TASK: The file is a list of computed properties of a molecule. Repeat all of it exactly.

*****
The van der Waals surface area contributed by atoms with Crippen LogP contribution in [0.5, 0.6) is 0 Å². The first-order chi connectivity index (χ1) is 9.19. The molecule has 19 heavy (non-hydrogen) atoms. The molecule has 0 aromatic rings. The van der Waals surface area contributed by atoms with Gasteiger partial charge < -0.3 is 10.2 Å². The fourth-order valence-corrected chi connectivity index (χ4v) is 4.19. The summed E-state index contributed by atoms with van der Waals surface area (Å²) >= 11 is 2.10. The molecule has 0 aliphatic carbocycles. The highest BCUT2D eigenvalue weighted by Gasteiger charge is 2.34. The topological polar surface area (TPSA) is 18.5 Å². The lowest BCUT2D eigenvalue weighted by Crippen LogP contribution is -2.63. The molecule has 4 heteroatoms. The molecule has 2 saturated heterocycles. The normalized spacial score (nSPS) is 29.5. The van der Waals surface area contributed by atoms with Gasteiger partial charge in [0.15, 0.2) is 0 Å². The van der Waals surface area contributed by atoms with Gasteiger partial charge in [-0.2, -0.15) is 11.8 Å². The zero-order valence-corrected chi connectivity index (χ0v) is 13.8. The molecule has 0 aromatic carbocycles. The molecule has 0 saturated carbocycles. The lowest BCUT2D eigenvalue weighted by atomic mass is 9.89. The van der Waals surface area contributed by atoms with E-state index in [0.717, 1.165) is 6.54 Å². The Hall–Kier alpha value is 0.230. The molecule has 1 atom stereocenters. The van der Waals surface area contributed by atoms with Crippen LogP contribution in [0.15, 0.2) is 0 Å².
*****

The van der Waals surface area contributed by atoms with Crippen LogP contribution in [0.5, 0.6) is 0 Å². The first-order chi connectivity index (χ1) is 9.19. The molecule has 19 heavy (non-hydrogen) atoms. The molecule has 0 aromatic rings. The van der Waals surface area contributed by atoms with Gasteiger partial charge < -0.3 is 10.2 Å². The fourth-order valence-corrected chi connectivity index (χ4v) is 4.19. The summed E-state index contributed by atoms with van der Waals surface area (Å²) >= 11 is 2.10. The molecule has 0 aliphatic carbocycles. The highest BCUT2D eigenvalue weighted by Gasteiger charge is 2.34. The topological polar surface area (TPSA) is 18.5 Å². The lowest BCUT2D eigenvalue weighted by Crippen LogP contribution is -2.63. The molecule has 4 heteroatoms. The molecule has 2 saturated heterocycles. The normalized spacial score (nSPS) is 29.5. The van der Waals surface area contributed by atoms with Gasteiger partial charge in [0.15, 0.2) is 0 Å². The van der Waals surface area contributed by atoms with Gasteiger partial charge in [-0.2, -0.15) is 11.8 Å². The zero-order valence-corrected chi connectivity index (χ0v) is 13.8. The molecule has 0 aromatic carbocycles. The molecule has 0 saturated carbocycles. The lowest BCUT2D eigenvalue weighted by atomic mass is 9.89. The van der Waals surface area contributed by atoms with E-state index in [0.717, 1.165) is 6.54 Å². The Hall–Kier alpha value is 0.230. The molecule has 1 atom stereocenters. The van der Waals surface area contributed by atoms with Crippen LogP contribution in [0.15, 0.2) is 0 Å².